Biden is continuing former president Donald Trump’s policy of misusing Title 42 in violation of U.S. treaty obligations.
Section 265 of U.S. Code Title 42 empowers the director of the Centers for Disease Control and Prevention (CDC) to “prohibit … the introduction” into the U.S. of individuals if the director believes “there is serious danger of the introduction of [a communicable] disease into the United States.”
As Trump did, Biden is disingenuously citing the excuse of potential health hazards from COVID to justify continuing the use of Title 42 to expel migrants, in spite of the consensus by experts that there is no correlation between the entry of migrants and the danger of increased risk of COVID infection.
“Title 42 was implemented by Trump immigration adviser Stephen Miller as part of his efforts to maintain a white majority in the United States,” Concannon said. “The Biden administration knows the policy is illegal, racist and unjustified on public health grounds, but it keeps invoking it to reduce criticism from white supremacist groups.”
Federal Judge Grants Injunction Against U.S. Expulsion of Migrants, But Appellate Court Pauses Injunction
On September 16, U.S. District Court Judge Emmett G. Sullivan of the D.C. Circuit issued a preliminary injunction against the Department of Homeland Security’s use of Title 42 to expel migrants from the United States. Judge Sullivan’s 58-page ruling would require the Biden administration to process migrant families with children who want to apply for asylum. But the judge suspended the injunction for 14 days to allow the government time to appeal his ruling.
The plaintiffs asserted that the Biden administration’s use of Title 42 to deport migrants violates the Administrative Procedure Act, the Immigration and Nationality Act and the Public Health Services Act.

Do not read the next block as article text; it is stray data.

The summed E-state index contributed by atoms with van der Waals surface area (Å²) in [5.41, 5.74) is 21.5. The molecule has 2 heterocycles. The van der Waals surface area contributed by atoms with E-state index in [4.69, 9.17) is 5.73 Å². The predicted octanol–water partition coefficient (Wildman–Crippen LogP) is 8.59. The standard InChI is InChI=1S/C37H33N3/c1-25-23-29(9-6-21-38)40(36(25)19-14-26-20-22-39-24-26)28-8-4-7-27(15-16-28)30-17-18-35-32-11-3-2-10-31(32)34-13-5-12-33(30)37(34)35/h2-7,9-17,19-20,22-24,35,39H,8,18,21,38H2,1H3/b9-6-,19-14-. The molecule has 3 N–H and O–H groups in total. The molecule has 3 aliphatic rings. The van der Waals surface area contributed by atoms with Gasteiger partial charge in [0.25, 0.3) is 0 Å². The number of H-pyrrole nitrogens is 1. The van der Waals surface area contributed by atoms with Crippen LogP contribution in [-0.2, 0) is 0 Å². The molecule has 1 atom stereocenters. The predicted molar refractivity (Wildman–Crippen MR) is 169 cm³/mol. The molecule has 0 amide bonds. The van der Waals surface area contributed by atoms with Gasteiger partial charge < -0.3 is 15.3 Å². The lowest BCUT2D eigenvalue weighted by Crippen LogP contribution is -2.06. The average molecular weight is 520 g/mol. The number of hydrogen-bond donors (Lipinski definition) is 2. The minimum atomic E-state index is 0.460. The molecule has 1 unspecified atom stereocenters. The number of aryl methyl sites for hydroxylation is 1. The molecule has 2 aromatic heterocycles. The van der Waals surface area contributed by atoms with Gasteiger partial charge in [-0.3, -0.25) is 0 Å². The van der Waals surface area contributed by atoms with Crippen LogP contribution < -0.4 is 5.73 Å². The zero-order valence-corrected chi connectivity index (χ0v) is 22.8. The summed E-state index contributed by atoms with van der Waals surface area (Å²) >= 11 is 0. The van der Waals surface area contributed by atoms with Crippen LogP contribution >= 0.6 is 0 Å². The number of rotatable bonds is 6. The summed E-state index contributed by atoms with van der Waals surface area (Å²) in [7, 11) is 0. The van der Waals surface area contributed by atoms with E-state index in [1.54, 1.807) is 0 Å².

In granting the injunction, Judge Sullivan found that the plaintiffs were likely to prevail on the merits of their claim that the administration’s use of Title 42, which has never been applied in the immigration context, is illegal. The judge agreed with the plaintiffs’ contention that “‘nothing in [Section] 265, or Title 42 more generally, purports to authorize any deportations, much less deportations in violation of’ statutory procedures and humanitarian protections, including the right to seek asylum.”
Judge Sullivan also concluded that plaintiffs would suffer irreparable harm if an injunction were not granted, because they would be sent to their home countries which “are among the most dangerous in the world due to gang, gender, family membership, and other identity-based violence.”
Finally, Judge Sullivan determined that a preliminary injunction would not harm the government, and it would promote public health to quickly process, quarantine and regulate people who arrive at the border. He accepted the plaintiffs’ claim that the public interest requires the U.S. to refrain from wrongfully sending people to countries where they are likely to face substantial harm.
But on September 30, a three-judge panel of the D.C. Circuit Court of Appeals paused Judge Sullivan’s injunction while it reviews Biden’s appeal. As Lee Gelernt, who filed the lawsuit on behalf of the ACLU, told CBS News, this is just the first step in the appellate litigation. “Nothing stops the Biden administration from immediately repealing this horrific Trump-era policy,” Gelernt said. “If the administration is making the political calculation that if it acts inhumanely now it can act more humanely later, that calculation is misguided and of little solace to the families that are being sent to Haiti or brutalized in Mexico right now.”
Title 42 Policy Violates U.S. Treaty Obligations
The Title 42 policy violates the Refugee Convention, which grants noncitizens the right to asylum if they can demonstrate a well-founded fear of persecution due to race, religion, nationality, membership in a particular social group or political opinion, if they are sent back to their home countries. The Refugee Convention (which the United States has ratified, making it part of U.S. law under the Constitution’s Supremacy Clause) forbids refoulement, that is, sending a person to a country where it is more likely than not that the individual would face persecution on one of the protected grounds.